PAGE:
Well here's a quick and easy little fun thing you can do with em to shut em up and they'll even have some fun doing it (don't tell them this but it's kinda educational too).
It's another post from those folks at About.com in their home/education/chemistry section [located here], that's the link to the section. This is a link to the page from this post [LINK].
Following is a method of making ice cream...
Make Ice Cream in a Baggie
Freezing Point Depression and Colligative Properties
By Anne Marie Helmenstine, Ph.D., About.com Guide
- 1/2 cup milk
- 1/2 cup whipping cream (heavy cream)
- 1/4 cup sugar
- 1/4 teaspoon vanilla or vanilla flavoring (vanillin)
- 1/2 to 3/4 cup sodium chloride (NaCl) as table salt or rock salt
- 2 cups ice
- 1-quart ZiplocTM bag
- 1-gallon ZiplocTM bag
- measuring cups and spoons
- cups and spoons for eating your treat!
- Add 1/4 cup sugar, 1/2 cup milk, 1/2 cup whipping cream, and 1/4 teaspoon vanilla to the quart ziplocTM bag. Seal the bag securely.
- Put 2 cups of ice into the gallon ziplocTM bag.
- Use a thermometer to measure and record the temperature of the ice in the gallon bag.
- Add 1/2 to 3/4 cup salt (sodium chloride) to the bag of ice.
- Place the sealed quart bag inside the gallon bag of ice and salt. Seal the gallon bag securely.
- Gently rock the gallon bag from side to side. It's best to hold it by the top seal or to have gloves or a cloth between the bag and your hands because the bag will be cold enough to damage your skin.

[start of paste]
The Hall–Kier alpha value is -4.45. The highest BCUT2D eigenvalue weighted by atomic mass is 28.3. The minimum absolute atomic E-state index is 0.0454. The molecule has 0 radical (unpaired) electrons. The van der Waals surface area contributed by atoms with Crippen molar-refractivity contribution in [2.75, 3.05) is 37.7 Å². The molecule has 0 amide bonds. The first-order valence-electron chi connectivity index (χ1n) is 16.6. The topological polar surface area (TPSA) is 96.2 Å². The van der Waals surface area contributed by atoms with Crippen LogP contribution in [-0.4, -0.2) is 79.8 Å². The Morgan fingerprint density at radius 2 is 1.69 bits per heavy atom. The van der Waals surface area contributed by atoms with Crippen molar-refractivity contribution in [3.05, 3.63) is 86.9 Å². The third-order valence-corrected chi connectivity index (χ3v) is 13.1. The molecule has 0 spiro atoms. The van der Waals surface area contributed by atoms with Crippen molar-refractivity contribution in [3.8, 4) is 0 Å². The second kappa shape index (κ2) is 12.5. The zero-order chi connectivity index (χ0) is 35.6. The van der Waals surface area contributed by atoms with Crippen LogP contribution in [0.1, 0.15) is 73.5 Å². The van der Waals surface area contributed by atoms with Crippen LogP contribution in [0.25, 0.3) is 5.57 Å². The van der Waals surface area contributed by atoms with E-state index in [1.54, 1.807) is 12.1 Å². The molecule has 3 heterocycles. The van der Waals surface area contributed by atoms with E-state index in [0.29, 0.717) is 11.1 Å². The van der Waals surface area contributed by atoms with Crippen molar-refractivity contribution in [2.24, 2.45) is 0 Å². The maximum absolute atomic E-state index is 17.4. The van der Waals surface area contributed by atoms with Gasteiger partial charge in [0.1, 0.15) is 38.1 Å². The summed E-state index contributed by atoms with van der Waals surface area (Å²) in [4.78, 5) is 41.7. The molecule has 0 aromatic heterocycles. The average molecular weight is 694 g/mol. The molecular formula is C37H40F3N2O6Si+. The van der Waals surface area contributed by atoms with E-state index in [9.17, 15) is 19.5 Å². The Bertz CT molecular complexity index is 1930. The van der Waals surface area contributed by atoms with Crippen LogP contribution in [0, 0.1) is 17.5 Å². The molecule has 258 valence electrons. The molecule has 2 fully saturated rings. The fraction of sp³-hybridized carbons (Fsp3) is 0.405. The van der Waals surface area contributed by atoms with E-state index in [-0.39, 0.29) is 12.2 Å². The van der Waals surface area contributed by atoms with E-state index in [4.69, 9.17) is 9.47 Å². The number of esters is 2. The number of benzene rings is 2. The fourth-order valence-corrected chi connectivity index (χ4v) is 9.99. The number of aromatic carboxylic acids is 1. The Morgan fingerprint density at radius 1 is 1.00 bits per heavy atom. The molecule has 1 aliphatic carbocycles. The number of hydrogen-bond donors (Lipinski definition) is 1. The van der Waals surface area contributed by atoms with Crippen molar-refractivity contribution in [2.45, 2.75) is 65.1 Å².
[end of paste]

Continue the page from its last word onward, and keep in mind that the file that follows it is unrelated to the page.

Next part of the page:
- Continue to rock the bag for 10-15 minutes or until the contents of the quart bag have solidified into ice cream.
- Open the gallon bag and use the thermometer to measure and record the temperature of the ice/salt mixture.
- Remove the quart bag, open it, serve the contents into cups with spoons and ENJOY!
ExplanationIce has to absorb energy in order to melt, changing the phase of water from a solid to a liquid. When you use ice to cool the ingredients for ice cream, the energy is absorbed from the ingredients and from the outside environment (like your hands, if you are holding the baggie of ice!). When you add salt to the ice, it lowers the freezing point of the ice, so even more energy has to be absorbed from the environment in order for the ice to melt. This makes the ice colder than it was before, which is how your ice cream freezes. Ideally, you would make your ice cream using 'ice cream salt', which is just salt sold as large crystals instead of the small crystals you see in table salt. The larger crystals take more time to dissolve in the water around the ice, which allows for even cooling of the ice cream.
You could use other types of salt instead of sodium chloride, but you couldn't substitute sugar for the salt because (a) sugar doesn't dissolve well in cold water and (b) sugar doesn't dissolve into multiple particles, like an ionic material such as salt. Compounds that break into two pieces upon dissolving, like NaCl breaks into Na+ and Cl-, are better at lowering the freezing point than substances that don't separate into particles because the added particles disrupt the ability of the water to form crystalline ice. The more particles there are, the greater the disruption and the greater the impact on particle-dependent properties (colligative properties) like freezing point depresssion, boiling point elevation, and osmotic pressure. The salt causes the ice to absorb more energy from the environment (becoming colder), so although it lowers the point at which water will re-freeze into ice, you can't add salt to very cold ice and expect it to freeze your ice cream or de-ice a snowy sidewalk (water has to be present!). This is why NaCl isn't used to de-ice sidewalks in areas that are very cold.
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Anne Marie Helmenstine, Ph.D.